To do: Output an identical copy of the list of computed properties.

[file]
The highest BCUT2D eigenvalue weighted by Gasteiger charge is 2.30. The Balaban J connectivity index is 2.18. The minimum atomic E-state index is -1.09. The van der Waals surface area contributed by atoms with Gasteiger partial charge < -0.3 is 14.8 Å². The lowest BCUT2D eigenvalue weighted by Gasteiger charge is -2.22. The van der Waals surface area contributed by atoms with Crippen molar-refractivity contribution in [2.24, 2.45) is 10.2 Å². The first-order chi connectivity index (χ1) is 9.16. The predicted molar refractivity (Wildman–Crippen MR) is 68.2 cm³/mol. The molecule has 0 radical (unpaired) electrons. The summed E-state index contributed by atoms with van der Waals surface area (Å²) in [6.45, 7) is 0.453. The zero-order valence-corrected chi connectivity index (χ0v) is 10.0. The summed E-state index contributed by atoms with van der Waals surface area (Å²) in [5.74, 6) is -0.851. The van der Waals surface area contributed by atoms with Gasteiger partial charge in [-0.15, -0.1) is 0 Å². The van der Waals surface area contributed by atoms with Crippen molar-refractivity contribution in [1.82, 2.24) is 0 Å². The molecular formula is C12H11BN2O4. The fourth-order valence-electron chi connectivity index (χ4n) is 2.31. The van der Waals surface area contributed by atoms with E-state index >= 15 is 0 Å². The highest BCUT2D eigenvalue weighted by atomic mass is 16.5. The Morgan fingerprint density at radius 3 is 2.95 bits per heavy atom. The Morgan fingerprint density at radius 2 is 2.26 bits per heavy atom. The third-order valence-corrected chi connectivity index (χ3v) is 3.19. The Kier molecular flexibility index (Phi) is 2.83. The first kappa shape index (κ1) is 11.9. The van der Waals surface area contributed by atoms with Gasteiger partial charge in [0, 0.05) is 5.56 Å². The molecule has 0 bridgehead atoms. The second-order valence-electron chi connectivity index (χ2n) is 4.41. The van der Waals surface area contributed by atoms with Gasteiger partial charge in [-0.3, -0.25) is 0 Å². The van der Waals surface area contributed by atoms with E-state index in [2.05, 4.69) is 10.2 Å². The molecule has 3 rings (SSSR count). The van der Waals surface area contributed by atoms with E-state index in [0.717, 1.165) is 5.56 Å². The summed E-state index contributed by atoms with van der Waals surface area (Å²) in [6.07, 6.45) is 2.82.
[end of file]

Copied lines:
The highest BCUT2D eigenvalue weighted by Gasteiger charge is 2.30. The Balaban J connectivity index is 2.18. The minimum atomic E-state index is -1.09. The van der Waals surface area contributed by atoms with Gasteiger partial charge < -0.3 is 14.8 Å². The lowest BCUT2D eigenvalue weighted by Gasteiger charge is -2.22. The van der Waals surface area contributed by atoms with Crippen molar-refractivity contribution in [2.24, 2.45) is 10.2 Å². The first-order chi connectivity index (χ1) is 9.16. The predicted molar refractivity (Wildman–Crippen MR) is 68.2 cm³/mol. The molecule has 0 radical (unpaired) electrons. The summed E-state index contributed by atoms with van der Waals surface area (Å²) in [6.45, 7) is 0.453. The zero-order valence-corrected chi connectivity index (χ0v) is 10.0. The summed E-state index contributed by atoms with van der Waals surface area (Å²) in [5.74, 6) is -0.851. The van der Waals surface area contributed by atoms with Gasteiger partial charge in [-0.15, -0.1) is 0 Å². The van der Waals surface area contributed by atoms with Crippen molar-refractivity contribution in [1.82, 2.24) is 0 Å². The molecular formula is C12H11BN2O4. The fourth-order valence-electron chi connectivity index (χ4n) is 2.31. The van der Waals surface area contributed by atoms with E-state index >= 15 is 0 Å². The highest BCUT2D eigenvalue weighted by atomic mass is 16.5. The Morgan fingerprint density at radius 3 is 2.95 bits per heavy atom. The Morgan fingerprint density at radius 2 is 2.26 bits per heavy atom. The third-order valence-corrected chi connectivity index (χ3v) is 3.19. The Kier molecular flexibility index (Phi) is 2.83. The first kappa shape index (κ1) is 11.9. The van der Waals surface area contributed by atoms with Gasteiger partial charge in [0, 0.05) is 5.56 Å². The molecule has 0 bridgehead atoms. The second-order valence-electron chi connectivity index (χ2n) is 4.41. The van der Waals surface area contributed by atoms with Gasteiger partial charge in [-0.3, -0.25) is 0 Å². The van der Waals surface area contributed by atoms with E-state index in [2.05, 4.69) is 10.2 Å². The molecule has 3 rings (SSSR count). The van der Waals surface area contributed by atoms with E-state index in [0.717, 1.165) is 5.56 Å². The summed E-state index contributed by atoms with van der Waals surface area (Å²) in [6.07, 6.45) is 2.82.